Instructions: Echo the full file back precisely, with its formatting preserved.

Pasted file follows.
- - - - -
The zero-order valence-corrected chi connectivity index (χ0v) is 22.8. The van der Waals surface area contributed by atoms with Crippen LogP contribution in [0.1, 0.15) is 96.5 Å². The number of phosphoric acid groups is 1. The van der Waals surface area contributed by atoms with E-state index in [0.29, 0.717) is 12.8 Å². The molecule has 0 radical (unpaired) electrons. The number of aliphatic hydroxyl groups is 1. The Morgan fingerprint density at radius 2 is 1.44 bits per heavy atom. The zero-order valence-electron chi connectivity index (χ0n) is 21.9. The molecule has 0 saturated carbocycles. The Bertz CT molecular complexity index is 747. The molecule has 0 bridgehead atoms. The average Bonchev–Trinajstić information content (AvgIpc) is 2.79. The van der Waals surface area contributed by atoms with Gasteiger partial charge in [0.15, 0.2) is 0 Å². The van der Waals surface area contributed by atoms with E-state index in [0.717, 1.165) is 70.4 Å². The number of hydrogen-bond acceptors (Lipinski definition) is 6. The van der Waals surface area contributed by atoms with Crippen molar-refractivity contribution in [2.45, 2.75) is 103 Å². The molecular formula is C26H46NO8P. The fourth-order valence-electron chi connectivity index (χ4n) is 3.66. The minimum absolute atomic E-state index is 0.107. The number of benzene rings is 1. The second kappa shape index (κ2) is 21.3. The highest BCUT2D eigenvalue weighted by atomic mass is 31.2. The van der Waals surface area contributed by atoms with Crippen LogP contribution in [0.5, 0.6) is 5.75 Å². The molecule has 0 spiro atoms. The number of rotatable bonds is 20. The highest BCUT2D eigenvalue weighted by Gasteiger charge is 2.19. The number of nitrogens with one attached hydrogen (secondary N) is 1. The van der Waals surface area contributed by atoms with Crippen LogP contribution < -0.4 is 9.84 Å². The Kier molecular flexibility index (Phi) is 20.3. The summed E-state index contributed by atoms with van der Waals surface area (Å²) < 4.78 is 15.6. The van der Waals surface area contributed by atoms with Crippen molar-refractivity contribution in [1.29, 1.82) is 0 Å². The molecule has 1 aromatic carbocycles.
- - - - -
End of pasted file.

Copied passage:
The zero-order valence-corrected chi connectivity index (χ0v) is 22.8. The van der Waals surface area contributed by atoms with Crippen LogP contribution in [0.1, 0.15) is 96.5 Å². The number of phosphoric acid groups is 1. The van der Waals surface area contributed by atoms with E-state index in [0.29, 0.717) is 12.8 Å². The molecule has 0 radical (unpaired) electrons. The number of aliphatic hydroxyl groups is 1. The Morgan fingerprint density at radius 2 is 1.44 bits per heavy atom. The zero-order valence-electron chi connectivity index (χ0n) is 21.9. The molecule has 0 saturated carbocycles. The Bertz CT molecular complexity index is 747. The molecule has 0 bridgehead atoms. The average Bonchev–Trinajstić information content (AvgIpc) is 2.79. The van der Waals surface area contributed by atoms with Gasteiger partial charge in [0.15, 0.2) is 0 Å². The van der Waals surface area contributed by atoms with E-state index in [0.717, 1.165) is 70.4 Å². The number of hydrogen-bond acceptors (Lipinski definition) is 6. The van der Waals surface area contributed by atoms with Crippen molar-refractivity contribution in [2.45, 2.75) is 103 Å². The molecular formula is C26H46NO8P. The fourth-order valence-electron chi connectivity index (χ4n) is 3.66. The minimum absolute atomic E-state index is 0.107. The number of benzene rings is 1. The second kappa shape index (κ2) is 21.3. The highest BCUT2D eigenvalue weighted by atomic mass is 31.2. The van der Waals surface area contributed by atoms with Crippen LogP contribution in [0.5, 0.6) is 5.75 Å². The molecule has 0 spiro atoms. The number of rotatable bonds is 20. The highest BCUT2D eigenvalue weighted by Gasteiger charge is 2.19. The number of nitrogens with one attached hydrogen (secondary N) is 1. The van der Waals surface area contributed by atoms with Crippen LogP contribution < -0.4 is 9.84 Å². The Kier molecular flexibility index (Phi) is 20.3. The summed E-state index contributed by atoms with van der Waals surface area (Å²) < 4.78 is 15.6. The van der Waals surface area contributed by atoms with Crippen molar-refractivity contribution in [1.29, 1.82) is 0 Å². The molecule has 1 aromatic carbocycles.